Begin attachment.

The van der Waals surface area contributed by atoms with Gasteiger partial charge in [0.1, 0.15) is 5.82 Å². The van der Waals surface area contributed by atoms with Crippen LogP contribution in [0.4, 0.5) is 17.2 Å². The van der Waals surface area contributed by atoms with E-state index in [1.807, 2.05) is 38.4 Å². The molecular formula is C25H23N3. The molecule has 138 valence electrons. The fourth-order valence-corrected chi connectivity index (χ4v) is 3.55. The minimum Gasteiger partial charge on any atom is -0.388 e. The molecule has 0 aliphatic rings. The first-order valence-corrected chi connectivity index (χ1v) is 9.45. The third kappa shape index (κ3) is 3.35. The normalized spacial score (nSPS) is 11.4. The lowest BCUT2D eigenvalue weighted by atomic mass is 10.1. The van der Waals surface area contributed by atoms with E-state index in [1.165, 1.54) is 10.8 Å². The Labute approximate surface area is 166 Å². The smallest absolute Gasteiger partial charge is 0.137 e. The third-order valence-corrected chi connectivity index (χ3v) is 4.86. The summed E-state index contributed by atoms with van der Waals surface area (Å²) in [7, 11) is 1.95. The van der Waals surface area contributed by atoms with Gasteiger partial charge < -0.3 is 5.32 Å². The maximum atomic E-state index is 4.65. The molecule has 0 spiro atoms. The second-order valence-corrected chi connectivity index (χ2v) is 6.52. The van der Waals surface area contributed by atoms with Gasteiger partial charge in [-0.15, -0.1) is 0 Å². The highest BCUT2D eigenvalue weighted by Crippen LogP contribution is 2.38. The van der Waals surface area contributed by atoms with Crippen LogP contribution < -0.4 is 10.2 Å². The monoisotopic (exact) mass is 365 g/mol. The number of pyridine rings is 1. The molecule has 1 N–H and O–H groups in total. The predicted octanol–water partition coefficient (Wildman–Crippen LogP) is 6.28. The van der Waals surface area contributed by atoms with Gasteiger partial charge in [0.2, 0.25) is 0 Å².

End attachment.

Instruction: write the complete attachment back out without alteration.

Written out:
The van der Waals surface area contributed by atoms with Gasteiger partial charge in [0.1, 0.15) is 5.82 Å². The van der Waals surface area contributed by atoms with Crippen LogP contribution in [0.4, 0.5) is 17.2 Å². The van der Waals surface area contributed by atoms with E-state index in [1.807, 2.05) is 38.4 Å². The molecular formula is C25H23N3. The molecule has 138 valence electrons. The fourth-order valence-corrected chi connectivity index (χ4v) is 3.55. The minimum Gasteiger partial charge on any atom is -0.388 e. The molecule has 0 aliphatic rings. The first-order valence-corrected chi connectivity index (χ1v) is 9.45. The third kappa shape index (κ3) is 3.35. The normalized spacial score (nSPS) is 11.4. The lowest BCUT2D eigenvalue weighted by atomic mass is 10.1. The van der Waals surface area contributed by atoms with E-state index in [1.165, 1.54) is 10.8 Å². The Labute approximate surface area is 166 Å². The smallest absolute Gasteiger partial charge is 0.137 e. The third-order valence-corrected chi connectivity index (χ3v) is 4.86. The summed E-state index contributed by atoms with van der Waals surface area (Å²) in [7, 11) is 1.95. The van der Waals surface area contributed by atoms with Gasteiger partial charge < -0.3 is 5.32 Å². The maximum atomic E-state index is 4.65. The molecule has 0 spiro atoms. The second-order valence-corrected chi connectivity index (χ2v) is 6.52. The van der Waals surface area contributed by atoms with Gasteiger partial charge in [-0.15, -0.1) is 0 Å². The highest BCUT2D eigenvalue weighted by Crippen LogP contribution is 2.38. The van der Waals surface area contributed by atoms with Crippen LogP contribution < -0.4 is 10.2 Å². The monoisotopic (exact) mass is 365 g/mol. The number of pyridine rings is 1. The molecule has 1 N–H and O–H groups in total. The predicted octanol–water partition coefficient (Wildman–Crippen LogP) is 6.28. The van der Waals surface area contributed by atoms with Gasteiger partial charge in [0.2, 0.25) is 0 Å².